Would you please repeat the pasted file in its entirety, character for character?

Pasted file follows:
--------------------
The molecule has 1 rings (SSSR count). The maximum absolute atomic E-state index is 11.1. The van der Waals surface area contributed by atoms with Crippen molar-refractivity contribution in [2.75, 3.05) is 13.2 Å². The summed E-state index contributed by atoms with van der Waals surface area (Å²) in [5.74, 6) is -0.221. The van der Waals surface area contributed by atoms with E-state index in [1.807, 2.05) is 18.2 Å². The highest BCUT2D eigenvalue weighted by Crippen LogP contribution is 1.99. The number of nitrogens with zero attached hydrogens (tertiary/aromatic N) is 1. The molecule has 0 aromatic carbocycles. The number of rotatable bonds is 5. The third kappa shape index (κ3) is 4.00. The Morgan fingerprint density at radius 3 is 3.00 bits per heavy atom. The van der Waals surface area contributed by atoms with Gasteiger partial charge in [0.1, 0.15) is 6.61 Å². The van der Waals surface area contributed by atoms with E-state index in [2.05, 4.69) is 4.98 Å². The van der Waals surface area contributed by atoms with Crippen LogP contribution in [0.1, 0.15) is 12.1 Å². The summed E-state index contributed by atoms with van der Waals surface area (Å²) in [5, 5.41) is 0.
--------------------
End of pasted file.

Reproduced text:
The molecule has 1 rings (SSSR count). The maximum absolute atomic E-state index is 11.1. The van der Waals surface area contributed by atoms with Crippen molar-refractivity contribution in [2.75, 3.05) is 13.2 Å². The summed E-state index contributed by atoms with van der Waals surface area (Å²) in [5.74, 6) is -0.221. The van der Waals surface area contributed by atoms with E-state index in [1.807, 2.05) is 18.2 Å². The highest BCUT2D eigenvalue weighted by Crippen LogP contribution is 1.99. The number of nitrogens with zero attached hydrogens (tertiary/aromatic N) is 1. The molecule has 0 aromatic carbocycles. The number of rotatable bonds is 5. The third kappa shape index (κ3) is 4.00. The Morgan fingerprint density at radius 3 is 3.00 bits per heavy atom. The van der Waals surface area contributed by atoms with Gasteiger partial charge in [0.1, 0.15) is 6.61 Å². The van der Waals surface area contributed by atoms with E-state index in [2.05, 4.69) is 4.98 Å². The van der Waals surface area contributed by atoms with Crippen LogP contribution in [0.1, 0.15) is 12.1 Å². The summed E-state index contributed by atoms with van der Waals surface area (Å²) in [5, 5.41) is 0.